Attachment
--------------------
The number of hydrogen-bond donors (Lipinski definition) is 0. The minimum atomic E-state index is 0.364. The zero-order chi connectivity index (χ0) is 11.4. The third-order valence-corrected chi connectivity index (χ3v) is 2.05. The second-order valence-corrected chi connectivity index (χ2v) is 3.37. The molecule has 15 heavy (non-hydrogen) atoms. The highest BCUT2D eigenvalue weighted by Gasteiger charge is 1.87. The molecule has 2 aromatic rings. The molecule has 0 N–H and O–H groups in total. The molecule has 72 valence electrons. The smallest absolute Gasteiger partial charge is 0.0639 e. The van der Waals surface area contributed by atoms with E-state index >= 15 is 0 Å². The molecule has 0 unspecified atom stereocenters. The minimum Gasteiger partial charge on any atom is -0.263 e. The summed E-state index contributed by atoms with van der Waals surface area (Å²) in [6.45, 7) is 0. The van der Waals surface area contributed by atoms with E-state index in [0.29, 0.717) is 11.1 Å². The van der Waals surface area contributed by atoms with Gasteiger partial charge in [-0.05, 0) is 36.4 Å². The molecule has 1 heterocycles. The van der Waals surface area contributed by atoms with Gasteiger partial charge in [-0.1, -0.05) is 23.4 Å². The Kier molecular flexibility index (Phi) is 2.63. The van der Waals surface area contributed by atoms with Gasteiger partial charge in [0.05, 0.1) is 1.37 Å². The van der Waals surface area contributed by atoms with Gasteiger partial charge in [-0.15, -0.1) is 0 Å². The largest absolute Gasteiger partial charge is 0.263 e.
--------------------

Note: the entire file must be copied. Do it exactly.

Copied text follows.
The number of hydrogen-bond donors (Lipinski definition) is 0. The minimum atomic E-state index is 0.364. The zero-order chi connectivity index (χ0) is 11.4. The third-order valence-corrected chi connectivity index (χ3v) is 2.05. The second-order valence-corrected chi connectivity index (χ2v) is 3.37. The molecule has 15 heavy (non-hydrogen) atoms. The highest BCUT2D eigenvalue weighted by Gasteiger charge is 1.87. The molecule has 2 aromatic rings. The molecule has 0 N–H and O–H groups in total. The molecule has 72 valence electrons. The smallest absolute Gasteiger partial charge is 0.0639 e. The van der Waals surface area contributed by atoms with E-state index >= 15 is 0 Å². The molecule has 0 unspecified atom stereocenters. The minimum Gasteiger partial charge on any atom is -0.263 e. The summed E-state index contributed by atoms with van der Waals surface area (Å²) in [6.45, 7) is 0. The van der Waals surface area contributed by atoms with E-state index in [0.29, 0.717) is 11.1 Å². The van der Waals surface area contributed by atoms with Gasteiger partial charge in [-0.05, 0) is 36.4 Å². The molecule has 1 heterocycles. The van der Waals surface area contributed by atoms with Gasteiger partial charge in [-0.1, -0.05) is 23.4 Å². The Kier molecular flexibility index (Phi) is 2.63. The van der Waals surface area contributed by atoms with Gasteiger partial charge in [0.05, 0.1) is 1.37 Å². The van der Waals surface area contributed by atoms with Gasteiger partial charge in [-0.15, -0.1) is 0 Å². The largest absolute Gasteiger partial charge is 0.263 e.